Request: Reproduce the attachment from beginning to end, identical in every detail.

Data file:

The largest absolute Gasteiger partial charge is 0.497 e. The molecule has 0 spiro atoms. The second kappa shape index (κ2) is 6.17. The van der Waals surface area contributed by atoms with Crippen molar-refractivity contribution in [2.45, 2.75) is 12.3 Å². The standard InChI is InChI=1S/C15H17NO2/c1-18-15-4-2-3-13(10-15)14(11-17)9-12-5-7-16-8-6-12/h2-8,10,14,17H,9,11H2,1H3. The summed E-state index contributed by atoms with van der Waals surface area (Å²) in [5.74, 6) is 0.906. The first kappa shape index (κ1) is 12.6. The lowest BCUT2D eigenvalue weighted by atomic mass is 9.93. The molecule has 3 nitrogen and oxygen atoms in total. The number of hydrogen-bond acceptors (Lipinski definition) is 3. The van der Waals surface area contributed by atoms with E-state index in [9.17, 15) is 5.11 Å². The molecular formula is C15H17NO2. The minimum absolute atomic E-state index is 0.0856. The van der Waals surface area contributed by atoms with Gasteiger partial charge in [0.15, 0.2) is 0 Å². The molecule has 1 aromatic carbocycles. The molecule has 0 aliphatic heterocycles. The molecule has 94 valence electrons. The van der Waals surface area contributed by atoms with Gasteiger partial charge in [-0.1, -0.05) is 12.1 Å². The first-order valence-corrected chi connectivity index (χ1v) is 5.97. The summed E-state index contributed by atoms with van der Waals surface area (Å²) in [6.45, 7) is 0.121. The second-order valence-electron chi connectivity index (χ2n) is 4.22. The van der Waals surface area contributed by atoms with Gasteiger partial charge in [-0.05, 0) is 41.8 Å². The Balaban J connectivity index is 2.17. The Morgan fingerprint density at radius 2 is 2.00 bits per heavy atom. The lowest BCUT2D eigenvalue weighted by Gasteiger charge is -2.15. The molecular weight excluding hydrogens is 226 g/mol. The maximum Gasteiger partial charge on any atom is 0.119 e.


The largest absolute Gasteiger partial charge is 0.497 e. The molecule has 0 spiro atoms. The second kappa shape index (κ2) is 6.17. The van der Waals surface area contributed by atoms with Crippen molar-refractivity contribution in [2.45, 2.75) is 12.3 Å². The standard InChI is InChI=1S/C15H17NO2/c1-18-15-4-2-3-13(10-15)14(11-17)9-12-5-7-16-8-6-12/h2-8,10,14,17H,9,11H2,1H3. The summed E-state index contributed by atoms with van der Waals surface area (Å²) in [5.74, 6) is 0.906. The first kappa shape index (κ1) is 12.6. The lowest BCUT2D eigenvalue weighted by atomic mass is 9.93. The molecule has 3 nitrogen and oxygen atoms in total. The number of hydrogen-bond acceptors (Lipinski definition) is 3. The van der Waals surface area contributed by atoms with E-state index in [9.17, 15) is 5.11 Å². The molecular formula is C15H17NO2. The minimum absolute atomic E-state index is 0.0856. The van der Waals surface area contributed by atoms with Gasteiger partial charge in [0.15, 0.2) is 0 Å². The molecule has 1 aromatic carbocycles. The molecule has 0 aliphatic heterocycles. The molecule has 94 valence electrons. The van der Waals surface area contributed by atoms with Gasteiger partial charge in [-0.1, -0.05) is 12.1 Å². The first-order valence-corrected chi connectivity index (χ1v) is 5.97. The summed E-state index contributed by atoms with van der Waals surface area (Å²) in [6.45, 7) is 0.121. The second-order valence-electron chi connectivity index (χ2n) is 4.22. The van der Waals surface area contributed by atoms with Gasteiger partial charge in [-0.05, 0) is 41.8 Å². The Balaban J connectivity index is 2.17. The Morgan fingerprint density at radius 2 is 2.00 bits per heavy atom. The lowest BCUT2D eigenvalue weighted by Gasteiger charge is -2.15. The molecular weight excluding hydrogens is 226 g/mol. The maximum Gasteiger partial charge on any atom is 0.119 e.